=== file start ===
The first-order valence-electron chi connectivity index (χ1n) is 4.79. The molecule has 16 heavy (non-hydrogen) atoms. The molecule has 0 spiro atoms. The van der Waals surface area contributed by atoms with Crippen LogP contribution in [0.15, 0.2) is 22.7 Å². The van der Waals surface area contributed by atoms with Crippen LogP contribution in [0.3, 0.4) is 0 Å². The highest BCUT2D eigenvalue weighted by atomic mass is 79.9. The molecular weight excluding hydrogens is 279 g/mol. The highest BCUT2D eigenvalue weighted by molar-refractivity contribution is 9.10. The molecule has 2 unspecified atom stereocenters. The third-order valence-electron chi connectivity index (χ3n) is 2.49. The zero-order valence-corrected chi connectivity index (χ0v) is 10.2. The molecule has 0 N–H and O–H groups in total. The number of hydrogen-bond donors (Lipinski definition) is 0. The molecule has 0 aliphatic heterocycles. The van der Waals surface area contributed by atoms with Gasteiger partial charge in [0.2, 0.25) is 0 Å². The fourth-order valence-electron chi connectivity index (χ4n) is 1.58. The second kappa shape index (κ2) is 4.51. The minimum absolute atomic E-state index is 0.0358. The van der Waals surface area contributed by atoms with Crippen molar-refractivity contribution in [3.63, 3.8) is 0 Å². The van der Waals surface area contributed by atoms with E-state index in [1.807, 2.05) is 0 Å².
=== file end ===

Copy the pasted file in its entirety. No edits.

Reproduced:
The first-order valence-electron chi connectivity index (χ1n) is 4.79. The molecule has 16 heavy (non-hydrogen) atoms. The molecule has 0 spiro atoms. The van der Waals surface area contributed by atoms with Crippen LogP contribution in [0.15, 0.2) is 22.7 Å². The van der Waals surface area contributed by atoms with Crippen LogP contribution in [0.3, 0.4) is 0 Å². The highest BCUT2D eigenvalue weighted by atomic mass is 79.9. The molecular weight excluding hydrogens is 279 g/mol. The highest BCUT2D eigenvalue weighted by molar-refractivity contribution is 9.10. The molecule has 2 unspecified atom stereocenters. The third-order valence-electron chi connectivity index (χ3n) is 2.49. The zero-order valence-corrected chi connectivity index (χ0v) is 10.2. The molecule has 0 N–H and O–H groups in total. The number of hydrogen-bond donors (Lipinski definition) is 0. The molecule has 0 aliphatic heterocycles. The van der Waals surface area contributed by atoms with Gasteiger partial charge in [0.2, 0.25) is 0 Å². The fourth-order valence-electron chi connectivity index (χ4n) is 1.58. The second kappa shape index (κ2) is 4.51. The minimum absolute atomic E-state index is 0.0358. The van der Waals surface area contributed by atoms with Crippen molar-refractivity contribution in [3.63, 3.8) is 0 Å². The van der Waals surface area contributed by atoms with E-state index in [1.807, 2.05) is 0 Å².